Anatomy and Physiology of the Male Reproductive System

Anatomy of the Male Reproductive System

The anatomy of the male reproductive system consists of structures that include the testes, the epididymis, the penis, and the ducts and glands that produce and carry semen. Sperm exit the scrotum through the vas deferens. The spermatic cord is an enclosed sheath that includes the vas deferens, arteries, veins, and nerves. The seminal vesicles and prostate gland add fluids to the sperm to create semen.


The male reproductive system. Image description available.
Figure 14.1 Male Reproductive System. From Betts, et al., 2013. Licensed under CC BY 4.0. [Image description.]

Physiology of the Male Reproductive System

The anatomy of the male reproductive system consists of structures that include spermatogenesis, sperm, sperm transport, epididymis, ducts, prostate gland, and bulbourethral glands.


Spermatogenesis occurs in the seminiferous tubules that form the bulk of each testis. The process begins at puberty, after which time sperm are produced constantly throughout a man’s life. One production cycle takes approximately 64 days. One production cycle is considered from spermatogonia through to formed sperm. A new cycle starts approximately every 16 days, although this timing is not synchronous across the seminiferous tubules.


Sperm are smaller than most cells in the body; in fact, the volume of a sperm cell is 85,000 times less than that of the female gamete. Approximately 100 to 300 million sperm are produced each day, whereas women typically ovulate only one oocyte per month. As is true for most cells in the body, the structure of sperm cells speaks to their function. Sperm have a distinctive head, mid-piece, and tail region (see Figure 14.2).


Structure of the sperm cell. Image description available.
Figure 14.2 Structure of Sperm. Sperm cells are divided into a head, containing DNA; a mid-piece, containing mitochondria; and a tail, providing motility. The acrosome is oval and somewhat flattened. From Betts, et al., 2013. Licensed under CC BY 4.0. [Image description.]

Sperm Transport

To fertilize an egg, sperm must be moved from the seminiferous tubules in the testes, through the epididymis, and—later during ejaculation—along the length of the penis and out into the female reproductive tract. It takes an average of 12 days for sperm to move through the coils of the epididymis, with the shortest recorded transit time in humans being one day.


Sperm enter the head of the epididymis and are moved by the contraction of smooth muscles lining the epididymal tubes. As the sperm mature, they acquire the ability to move under their own power. Once inside the female reproductive tract, they will use this ability to move independently toward the unfertilized egg. The more mature sperm are then stored in the tail of the epididymis until ejaculation occurs.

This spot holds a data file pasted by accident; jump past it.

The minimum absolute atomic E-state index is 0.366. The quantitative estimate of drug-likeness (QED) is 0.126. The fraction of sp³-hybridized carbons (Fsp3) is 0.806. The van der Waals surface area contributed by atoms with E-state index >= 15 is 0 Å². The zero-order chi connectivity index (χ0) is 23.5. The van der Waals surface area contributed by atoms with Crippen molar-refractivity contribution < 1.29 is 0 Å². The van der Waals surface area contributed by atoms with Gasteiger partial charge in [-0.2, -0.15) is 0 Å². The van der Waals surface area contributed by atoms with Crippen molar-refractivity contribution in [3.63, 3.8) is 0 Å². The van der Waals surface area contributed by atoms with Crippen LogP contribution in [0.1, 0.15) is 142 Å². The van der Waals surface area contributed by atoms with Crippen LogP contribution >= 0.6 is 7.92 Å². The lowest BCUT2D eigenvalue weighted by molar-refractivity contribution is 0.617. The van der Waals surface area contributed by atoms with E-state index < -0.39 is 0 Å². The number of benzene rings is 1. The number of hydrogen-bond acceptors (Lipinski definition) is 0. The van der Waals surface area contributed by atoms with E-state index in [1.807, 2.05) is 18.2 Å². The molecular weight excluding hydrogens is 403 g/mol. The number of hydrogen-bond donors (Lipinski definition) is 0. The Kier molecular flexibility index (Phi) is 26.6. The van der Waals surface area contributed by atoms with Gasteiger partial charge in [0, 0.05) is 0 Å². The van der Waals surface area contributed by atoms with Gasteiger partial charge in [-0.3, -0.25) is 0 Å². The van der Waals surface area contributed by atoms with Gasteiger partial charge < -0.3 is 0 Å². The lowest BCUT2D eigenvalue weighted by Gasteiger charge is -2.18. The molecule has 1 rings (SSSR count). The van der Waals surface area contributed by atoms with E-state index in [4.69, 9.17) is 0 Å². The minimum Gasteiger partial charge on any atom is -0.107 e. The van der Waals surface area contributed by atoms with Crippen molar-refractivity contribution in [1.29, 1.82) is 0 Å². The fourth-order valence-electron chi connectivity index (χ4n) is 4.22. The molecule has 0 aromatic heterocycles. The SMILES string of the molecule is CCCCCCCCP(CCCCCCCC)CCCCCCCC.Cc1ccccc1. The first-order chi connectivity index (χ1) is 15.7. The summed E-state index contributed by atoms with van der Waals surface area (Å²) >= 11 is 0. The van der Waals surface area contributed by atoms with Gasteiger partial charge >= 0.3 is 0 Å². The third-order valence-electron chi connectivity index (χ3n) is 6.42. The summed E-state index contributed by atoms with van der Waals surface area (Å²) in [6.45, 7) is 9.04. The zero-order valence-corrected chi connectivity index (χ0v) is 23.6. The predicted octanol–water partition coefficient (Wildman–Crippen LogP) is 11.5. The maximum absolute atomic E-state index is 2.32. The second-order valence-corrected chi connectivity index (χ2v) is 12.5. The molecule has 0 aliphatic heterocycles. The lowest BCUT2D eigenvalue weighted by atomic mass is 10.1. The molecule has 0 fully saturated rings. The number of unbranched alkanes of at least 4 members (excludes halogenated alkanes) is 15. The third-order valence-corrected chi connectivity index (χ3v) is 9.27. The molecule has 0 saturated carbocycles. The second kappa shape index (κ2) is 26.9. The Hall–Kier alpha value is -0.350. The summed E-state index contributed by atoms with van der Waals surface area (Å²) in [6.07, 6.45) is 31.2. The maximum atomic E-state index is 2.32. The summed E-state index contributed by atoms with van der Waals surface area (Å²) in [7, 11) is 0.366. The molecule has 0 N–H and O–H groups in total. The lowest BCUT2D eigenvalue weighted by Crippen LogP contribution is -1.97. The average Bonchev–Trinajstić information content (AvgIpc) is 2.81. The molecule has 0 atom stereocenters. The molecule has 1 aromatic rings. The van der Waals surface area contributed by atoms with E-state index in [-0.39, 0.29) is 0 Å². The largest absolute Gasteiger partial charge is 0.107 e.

During ejaculation, sperm exit the tail of the epididymis and are pushed by smooth muscle contraction to the vas deferens (also called the ductus deferens). The vas deferens is a thick, muscular tube that is bundled together inside the scrotum with connective tissue, blood vessels, and nerves into a structure called the spermatic cord. From each epididymis, each vas deferens extends through the inguinal canal in the abdominal wall and continues to a region called the ampulla. The sperm is mixed with fluid from the paired seminal vesicles and moves into its associated ejaculatory duct. The ejaculatory ducts transport the seminal fluid to the prostate gland.

Prostate Gland

The prostate gland secretes an alkaline, milky fluid to the passing seminal fluid (referred to as semen) to first coagulate and then decoagulate the semen following ejaculation. The temporary thickening of semen helps retain it within the female reproductive tract. Once decoagulated, the sperm can pass farther into the female reproductive tract.

Bulbourethral Glands

Bulbourethral glands release a thick, salty fluid that lubricates the end of the urethra and vagina and helps to clean urine residues from the penile urethra.

Image Descriptions

Figure 14.1 image description: This figure shows the different organs in the male reproductive system. The top panel shows the side view of a man and an uncircumcised and a circumcised penis. The bottom panel shows the lateral view of the male reproductive system and the major parts are labeled. [Return to Figure 14.1].

Figure 14.2 image description: This diagram shows the structure of sperm; the major parts are labeled (from left to right): head section (acrosome, plasma membrane, nucleus), mid-piece (centriole, mitochondria, flagellum), tail (flagellum, axial filament), end piece (end piece). [Return to Figure 14.2].


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Medical Terminology: An Interactive Approach Copyright © 2022 by LOUIS: The Louisiana Library Network is licensed under a Creative Commons Attribution 4.0 International License, except where otherwise noted.

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